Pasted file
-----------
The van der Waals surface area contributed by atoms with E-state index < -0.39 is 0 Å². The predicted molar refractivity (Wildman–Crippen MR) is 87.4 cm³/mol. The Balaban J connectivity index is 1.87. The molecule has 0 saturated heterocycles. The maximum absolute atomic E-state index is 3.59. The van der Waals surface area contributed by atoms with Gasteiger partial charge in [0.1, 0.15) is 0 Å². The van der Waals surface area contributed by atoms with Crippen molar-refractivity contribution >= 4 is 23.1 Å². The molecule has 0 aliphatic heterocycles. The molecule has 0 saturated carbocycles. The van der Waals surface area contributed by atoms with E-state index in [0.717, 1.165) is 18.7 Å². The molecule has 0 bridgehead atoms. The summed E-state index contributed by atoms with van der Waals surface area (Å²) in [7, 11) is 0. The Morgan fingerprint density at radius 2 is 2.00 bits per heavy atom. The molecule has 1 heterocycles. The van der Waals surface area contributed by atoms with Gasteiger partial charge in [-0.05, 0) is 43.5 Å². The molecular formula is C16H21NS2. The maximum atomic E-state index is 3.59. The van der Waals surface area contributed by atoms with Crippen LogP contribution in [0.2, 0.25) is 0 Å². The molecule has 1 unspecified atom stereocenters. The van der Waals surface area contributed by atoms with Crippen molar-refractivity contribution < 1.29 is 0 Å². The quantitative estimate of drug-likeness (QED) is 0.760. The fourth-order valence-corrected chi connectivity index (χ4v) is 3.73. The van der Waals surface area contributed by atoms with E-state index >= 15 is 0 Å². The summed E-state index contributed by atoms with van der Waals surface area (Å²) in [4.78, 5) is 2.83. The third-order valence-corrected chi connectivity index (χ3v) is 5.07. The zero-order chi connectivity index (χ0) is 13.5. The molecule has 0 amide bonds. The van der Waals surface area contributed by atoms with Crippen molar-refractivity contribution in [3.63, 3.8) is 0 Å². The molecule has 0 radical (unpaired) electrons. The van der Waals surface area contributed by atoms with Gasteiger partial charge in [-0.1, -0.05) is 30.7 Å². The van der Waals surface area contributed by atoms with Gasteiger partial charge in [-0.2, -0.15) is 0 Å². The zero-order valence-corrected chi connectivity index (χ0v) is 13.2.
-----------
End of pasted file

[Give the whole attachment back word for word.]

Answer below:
The van der Waals surface area contributed by atoms with E-state index < -0.39 is 0 Å². The predicted molar refractivity (Wildman–Crippen MR) is 87.4 cm³/mol. The Balaban J connectivity index is 1.87. The molecule has 0 saturated heterocycles. The maximum absolute atomic E-state index is 3.59. The van der Waals surface area contributed by atoms with Gasteiger partial charge in [0.1, 0.15) is 0 Å². The van der Waals surface area contributed by atoms with Crippen molar-refractivity contribution >= 4 is 23.1 Å². The molecule has 0 aliphatic heterocycles. The molecule has 0 saturated carbocycles. The van der Waals surface area contributed by atoms with E-state index in [0.717, 1.165) is 18.7 Å². The molecule has 0 bridgehead atoms. The summed E-state index contributed by atoms with van der Waals surface area (Å²) in [7, 11) is 0. The Morgan fingerprint density at radius 2 is 2.00 bits per heavy atom. The molecule has 1 heterocycles. The van der Waals surface area contributed by atoms with Gasteiger partial charge in [-0.05, 0) is 43.5 Å². The molecular formula is C16H21NS2. The maximum atomic E-state index is 3.59. The van der Waals surface area contributed by atoms with Crippen LogP contribution in [0.2, 0.25) is 0 Å². The molecule has 1 unspecified atom stereocenters. The van der Waals surface area contributed by atoms with Crippen molar-refractivity contribution < 1.29 is 0 Å². The quantitative estimate of drug-likeness (QED) is 0.760. The fourth-order valence-corrected chi connectivity index (χ4v) is 3.73. The van der Waals surface area contributed by atoms with E-state index >= 15 is 0 Å². The summed E-state index contributed by atoms with van der Waals surface area (Å²) in [4.78, 5) is 2.83. The third-order valence-corrected chi connectivity index (χ3v) is 5.07. The zero-order chi connectivity index (χ0) is 13.5. The molecule has 0 amide bonds. The van der Waals surface area contributed by atoms with Crippen molar-refractivity contribution in [3.63, 3.8) is 0 Å². The molecule has 0 radical (unpaired) electrons. The van der Waals surface area contributed by atoms with Gasteiger partial charge in [-0.1, -0.05) is 30.7 Å². The van der Waals surface area contributed by atoms with Gasteiger partial charge in [-0.2, -0.15) is 0 Å². The zero-order valence-corrected chi connectivity index (χ0v) is 13.2.